Her ordeal in the Port Harcourt camp before the 2015 All Africa Games speaks volumes. Coach Aliyu narrates: “My next encounter with her again was when she was also called to camp for the 2015 All Africa Games. Before the All Africa Games camp in Port Harcourt, she came second in our national trials with 13.60s behind Lindsay Lindley, our 100mH from the US. Lindsay had a 12.90s to her credit even before the national trials and was the favourite to win the All Africa Games gold in the event.

While in camp in Port Harcourt before the African Games, our head coach Gabriel Okon called us, all the coaches of the various disciplines. We normally have meetings intermittently but on this day we were called to discuss our athletes and their(our) medal chances before the Games.

So, for each group of athletes, the coaches would talk about the athletes and their medal chances: gold, silver or bronze, based on their performances and the coach’s assessment. When it got to the turn of hurdles, even before I said Jack, the other coaches said Lindsay had the brightest chance for the gold medal.

I told them if by their own assessment Lindsey would win a gold medal in that event, my own gold medalist would be Tobi Amusan. They were surprised at my assessment and asked why would I, as a coach, say an athlete with 13.60s had better chances of winning a gold medal than one with a 12.90s. I told them my assessment was based on my encounters with the two athletes. I insisted, by my own assessment, it would be Tobi for gold at the All African Games. I told them that based on what I had seen and by the level of their progress, I tipped Tobi for gold because of her progression.

I pleaded with the team selectors to include her name in the team for the All Africa Games. One thing I asked of them was not to put any medal against her name because I didn’t want the young girl to be under any pressure. They said there was no problem. That was how they added her name as second hurdler, behind Lindsay.

It happened that we were to go to China for the World Championships-some coaches and some selected athletes were excused from camp to attend the Senior World Athletics Championship. Tobi started nursing the feeling that if I left for China, they were going to decamp her. Her fears were genuine because some of the 4x400m  hurdlers  that were in camp had been decamped as they were assessed to have no medal chances.

She feared that with my absence, it would be easier for them to drop her. I assured her that nothing like that would happen because I had gotten her name in the team already and if there was any new development, the team going to China would be in the know. But should that happen, she could reach me via WhatsApp.

“True to her words, while we were in China she called and said she had been dropped. The list eventually got to us in China because the AFN President, Chief Solomon Ogba, was part of the trip, the secretary general, Olumide, Kayode Thomas, then a board member,Yusuf Ali and coach Gabriel Okon were all in China.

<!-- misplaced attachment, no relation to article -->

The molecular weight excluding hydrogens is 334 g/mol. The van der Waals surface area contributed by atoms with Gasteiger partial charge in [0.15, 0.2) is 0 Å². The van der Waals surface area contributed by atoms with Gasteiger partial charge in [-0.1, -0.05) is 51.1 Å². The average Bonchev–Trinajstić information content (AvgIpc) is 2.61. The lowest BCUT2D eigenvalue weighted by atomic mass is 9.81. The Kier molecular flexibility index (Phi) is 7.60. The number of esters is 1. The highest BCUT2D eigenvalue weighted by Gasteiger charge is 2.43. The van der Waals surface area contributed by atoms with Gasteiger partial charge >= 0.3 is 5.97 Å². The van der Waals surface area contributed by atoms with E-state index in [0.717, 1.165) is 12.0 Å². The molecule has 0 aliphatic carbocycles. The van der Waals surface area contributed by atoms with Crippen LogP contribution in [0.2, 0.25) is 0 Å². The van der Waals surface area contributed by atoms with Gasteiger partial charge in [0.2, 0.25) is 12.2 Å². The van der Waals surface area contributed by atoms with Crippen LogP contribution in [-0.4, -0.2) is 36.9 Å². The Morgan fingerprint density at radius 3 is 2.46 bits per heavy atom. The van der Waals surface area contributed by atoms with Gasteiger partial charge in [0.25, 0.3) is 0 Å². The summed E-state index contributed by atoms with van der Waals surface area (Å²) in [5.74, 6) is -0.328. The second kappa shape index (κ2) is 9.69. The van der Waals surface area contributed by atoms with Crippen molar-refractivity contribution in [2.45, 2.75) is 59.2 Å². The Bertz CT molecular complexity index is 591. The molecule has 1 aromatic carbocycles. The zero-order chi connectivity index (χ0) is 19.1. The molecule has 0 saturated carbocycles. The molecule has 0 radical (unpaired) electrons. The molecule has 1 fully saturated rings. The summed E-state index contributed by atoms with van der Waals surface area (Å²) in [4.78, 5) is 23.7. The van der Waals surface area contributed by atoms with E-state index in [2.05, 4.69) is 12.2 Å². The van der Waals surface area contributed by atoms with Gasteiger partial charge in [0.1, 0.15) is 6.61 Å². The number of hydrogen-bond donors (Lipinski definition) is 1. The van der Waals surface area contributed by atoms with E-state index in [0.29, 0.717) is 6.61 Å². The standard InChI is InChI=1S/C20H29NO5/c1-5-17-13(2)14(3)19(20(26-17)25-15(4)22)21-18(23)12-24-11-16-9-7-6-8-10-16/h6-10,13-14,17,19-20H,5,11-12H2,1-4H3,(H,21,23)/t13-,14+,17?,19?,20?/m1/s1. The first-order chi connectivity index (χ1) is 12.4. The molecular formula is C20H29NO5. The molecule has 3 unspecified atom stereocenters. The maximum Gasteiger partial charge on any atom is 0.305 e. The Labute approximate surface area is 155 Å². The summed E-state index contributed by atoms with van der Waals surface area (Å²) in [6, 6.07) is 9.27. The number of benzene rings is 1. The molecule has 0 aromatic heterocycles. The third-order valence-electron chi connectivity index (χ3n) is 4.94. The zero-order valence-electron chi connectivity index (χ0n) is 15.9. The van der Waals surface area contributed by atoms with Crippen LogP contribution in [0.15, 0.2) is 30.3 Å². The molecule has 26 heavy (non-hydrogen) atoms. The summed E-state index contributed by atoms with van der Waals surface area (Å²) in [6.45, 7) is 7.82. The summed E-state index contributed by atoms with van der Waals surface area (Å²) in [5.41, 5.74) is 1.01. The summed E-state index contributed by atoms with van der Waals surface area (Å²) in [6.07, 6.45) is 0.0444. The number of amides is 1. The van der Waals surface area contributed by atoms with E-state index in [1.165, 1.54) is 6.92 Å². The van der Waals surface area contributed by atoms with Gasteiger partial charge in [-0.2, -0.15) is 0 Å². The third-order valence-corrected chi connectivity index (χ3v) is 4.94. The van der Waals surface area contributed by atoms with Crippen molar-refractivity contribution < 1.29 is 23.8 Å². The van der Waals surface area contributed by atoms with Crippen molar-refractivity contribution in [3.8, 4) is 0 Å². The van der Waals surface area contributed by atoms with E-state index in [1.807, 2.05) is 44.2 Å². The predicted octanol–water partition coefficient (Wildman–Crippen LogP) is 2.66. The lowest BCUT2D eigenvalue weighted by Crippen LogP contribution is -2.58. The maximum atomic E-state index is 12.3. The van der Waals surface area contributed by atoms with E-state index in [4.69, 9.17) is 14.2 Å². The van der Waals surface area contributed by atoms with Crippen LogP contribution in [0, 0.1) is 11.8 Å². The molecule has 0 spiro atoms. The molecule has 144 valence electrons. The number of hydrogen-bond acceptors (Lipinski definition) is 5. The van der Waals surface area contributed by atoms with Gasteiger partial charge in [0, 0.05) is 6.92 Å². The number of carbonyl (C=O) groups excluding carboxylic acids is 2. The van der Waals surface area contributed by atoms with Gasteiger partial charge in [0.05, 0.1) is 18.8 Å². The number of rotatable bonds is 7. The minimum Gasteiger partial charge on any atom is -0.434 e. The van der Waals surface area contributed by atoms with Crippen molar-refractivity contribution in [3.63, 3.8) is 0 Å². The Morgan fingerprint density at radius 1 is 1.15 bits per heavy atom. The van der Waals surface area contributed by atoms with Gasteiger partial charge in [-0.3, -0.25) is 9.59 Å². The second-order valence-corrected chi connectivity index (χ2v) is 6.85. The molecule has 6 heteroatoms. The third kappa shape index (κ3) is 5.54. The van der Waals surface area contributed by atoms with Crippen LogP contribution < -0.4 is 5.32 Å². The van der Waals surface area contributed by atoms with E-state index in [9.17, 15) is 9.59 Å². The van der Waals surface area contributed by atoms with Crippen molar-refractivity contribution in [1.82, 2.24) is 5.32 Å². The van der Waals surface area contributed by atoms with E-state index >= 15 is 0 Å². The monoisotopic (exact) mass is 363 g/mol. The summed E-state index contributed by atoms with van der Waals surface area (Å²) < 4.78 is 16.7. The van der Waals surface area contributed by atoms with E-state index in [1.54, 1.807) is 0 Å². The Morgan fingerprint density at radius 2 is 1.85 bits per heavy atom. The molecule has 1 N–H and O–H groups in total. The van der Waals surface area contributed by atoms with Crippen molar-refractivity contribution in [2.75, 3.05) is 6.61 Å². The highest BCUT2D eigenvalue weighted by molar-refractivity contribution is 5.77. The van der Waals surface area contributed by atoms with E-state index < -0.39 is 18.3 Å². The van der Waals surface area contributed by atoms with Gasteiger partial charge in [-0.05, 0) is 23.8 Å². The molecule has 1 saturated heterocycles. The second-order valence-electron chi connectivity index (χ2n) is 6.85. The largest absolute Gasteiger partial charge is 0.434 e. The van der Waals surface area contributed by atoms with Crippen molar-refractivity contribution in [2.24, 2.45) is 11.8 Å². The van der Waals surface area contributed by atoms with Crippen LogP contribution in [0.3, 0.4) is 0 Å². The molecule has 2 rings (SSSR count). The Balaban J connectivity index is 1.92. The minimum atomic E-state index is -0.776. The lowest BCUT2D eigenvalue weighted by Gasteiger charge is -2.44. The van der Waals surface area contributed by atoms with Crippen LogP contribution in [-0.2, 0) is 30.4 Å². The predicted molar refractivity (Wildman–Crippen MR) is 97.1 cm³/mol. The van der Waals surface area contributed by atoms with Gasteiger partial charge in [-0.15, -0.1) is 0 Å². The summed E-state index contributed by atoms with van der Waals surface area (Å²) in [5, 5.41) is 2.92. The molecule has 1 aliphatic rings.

So I quickly alerted Yusuf Ali to help me speak with the AFN president and the other board members that were present in China. I had also talked to the girl in camp that she was the only home-based hurdler I had in the camp. I said they should just trust my word and allow her to be part of the team to travel for the All Africa Games in Congo.

So I was lucky the AFN president listened and her name was included in the final team. That was her first major international outing that changed the whole narrative and that was the platform she actually needed. It took her to the USA. I’m sure you already know the story of her performance in Congo where she won Gold at 13,15s, the same time she ran in the finals   Lindsey placed third.. By that same year, she had her scholarship and in January 2016 she left for the US where she has blossomed and achieved her potential.

Amusan was also frustrated by officials in the relays. As good as she was in the relays, she was always overlooked. At most meets, she would be ready to run but the coaches were always dropping her from the team because she was considered a risk because she was small and considered inexperienced. Coach Solomon Aliyu admitted that she is a sprinter and hurdles being her specialty was an advantage in the sprints and relays.

He recalls: “Yes, for you to be able to run that fast over the hurdles, you must have a very good speed. In fact, most countries include hurdlers in their relay teams because if there are any good hurdlers in the team, they are always returning good times.

We have this belief in this part of our world that you must be experienced, to be able to stand the big stage. So the relay crew then, in their own wisdom, felt she was still a novice and that she might not be able to stand up when it mattered most . They normally excuse her from the relay team even though whoever was coming to replace her would not be better than her.

On two occasions she pleaded with me in a competition venue to say that team coaches have refused to feature her in the relay team and that she didn’t like what they were doing to her. And I would tell her Tobi, you still have a lot of years ahead of you.

This relay you are being denied, you will be the one to choose when to run the relay when the time comes. And I think that has also manifested itself already because she was supposed to be part of the relay team in the world championships but she actually said she needed to stay fresh and fit for her main event and that contributed to her blistering form in her event.“